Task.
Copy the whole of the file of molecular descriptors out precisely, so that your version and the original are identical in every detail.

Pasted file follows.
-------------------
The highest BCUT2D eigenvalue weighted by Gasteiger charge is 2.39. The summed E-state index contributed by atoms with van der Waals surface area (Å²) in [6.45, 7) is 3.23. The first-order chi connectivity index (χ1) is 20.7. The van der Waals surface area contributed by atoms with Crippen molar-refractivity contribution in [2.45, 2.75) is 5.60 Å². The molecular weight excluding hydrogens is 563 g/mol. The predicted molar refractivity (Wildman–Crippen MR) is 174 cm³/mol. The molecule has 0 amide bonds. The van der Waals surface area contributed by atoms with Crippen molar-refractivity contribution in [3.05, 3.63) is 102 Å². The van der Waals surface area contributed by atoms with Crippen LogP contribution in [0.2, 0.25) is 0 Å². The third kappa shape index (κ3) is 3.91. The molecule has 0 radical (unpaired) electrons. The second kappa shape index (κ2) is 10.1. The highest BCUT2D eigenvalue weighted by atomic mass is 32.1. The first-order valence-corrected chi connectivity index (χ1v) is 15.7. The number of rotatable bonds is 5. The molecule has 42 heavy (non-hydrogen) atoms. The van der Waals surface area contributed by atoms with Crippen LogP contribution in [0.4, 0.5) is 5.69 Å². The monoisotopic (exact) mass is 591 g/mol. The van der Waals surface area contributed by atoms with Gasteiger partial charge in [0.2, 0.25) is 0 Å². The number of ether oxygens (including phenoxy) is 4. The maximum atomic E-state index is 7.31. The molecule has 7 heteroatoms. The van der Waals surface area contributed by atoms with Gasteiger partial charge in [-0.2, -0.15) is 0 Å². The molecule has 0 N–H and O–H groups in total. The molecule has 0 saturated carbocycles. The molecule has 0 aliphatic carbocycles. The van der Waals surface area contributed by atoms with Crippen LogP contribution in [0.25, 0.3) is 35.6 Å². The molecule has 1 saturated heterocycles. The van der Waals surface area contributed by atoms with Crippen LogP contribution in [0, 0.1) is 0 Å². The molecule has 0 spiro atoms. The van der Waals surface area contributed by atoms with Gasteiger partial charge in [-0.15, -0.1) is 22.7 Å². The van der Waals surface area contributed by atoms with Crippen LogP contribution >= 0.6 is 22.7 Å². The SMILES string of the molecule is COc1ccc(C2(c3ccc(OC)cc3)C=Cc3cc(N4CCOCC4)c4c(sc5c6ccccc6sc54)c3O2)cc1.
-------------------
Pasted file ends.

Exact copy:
The highest BCUT2D eigenvalue weighted by Gasteiger charge is 2.39. The summed E-state index contributed by atoms with van der Waals surface area (Å²) in [6.45, 7) is 3.23. The first-order chi connectivity index (χ1) is 20.7. The van der Waals surface area contributed by atoms with Crippen molar-refractivity contribution in [2.45, 2.75) is 5.60 Å². The molecular weight excluding hydrogens is 563 g/mol. The predicted molar refractivity (Wildman–Crippen MR) is 174 cm³/mol. The molecule has 0 amide bonds. The van der Waals surface area contributed by atoms with Crippen molar-refractivity contribution in [3.05, 3.63) is 102 Å². The van der Waals surface area contributed by atoms with Crippen LogP contribution in [0.2, 0.25) is 0 Å². The third kappa shape index (κ3) is 3.91. The molecule has 0 radical (unpaired) electrons. The second kappa shape index (κ2) is 10.1. The highest BCUT2D eigenvalue weighted by atomic mass is 32.1. The first-order valence-corrected chi connectivity index (χ1v) is 15.7. The number of rotatable bonds is 5. The molecule has 42 heavy (non-hydrogen) atoms. The van der Waals surface area contributed by atoms with Crippen LogP contribution in [0.4, 0.5) is 5.69 Å². The monoisotopic (exact) mass is 591 g/mol. The van der Waals surface area contributed by atoms with Gasteiger partial charge in [0.2, 0.25) is 0 Å². The number of ether oxygens (including phenoxy) is 4. The maximum atomic E-state index is 7.31. The molecule has 7 heteroatoms. The van der Waals surface area contributed by atoms with Gasteiger partial charge in [-0.2, -0.15) is 0 Å². The molecule has 0 N–H and O–H groups in total. The molecule has 0 saturated carbocycles. The molecule has 0 aliphatic carbocycles. The van der Waals surface area contributed by atoms with Crippen LogP contribution in [0.25, 0.3) is 35.6 Å². The molecule has 1 saturated heterocycles. The van der Waals surface area contributed by atoms with Crippen LogP contribution in [0, 0.1) is 0 Å². The molecule has 0 spiro atoms. The van der Waals surface area contributed by atoms with Gasteiger partial charge in [-0.15, -0.1) is 22.7 Å². The van der Waals surface area contributed by atoms with Crippen LogP contribution >= 0.6 is 22.7 Å². The SMILES string of the molecule is COc1ccc(C2(c3ccc(OC)cc3)C=Cc3cc(N4CCOCC4)c4c(sc5c6ccccc6sc54)c3O2)cc1.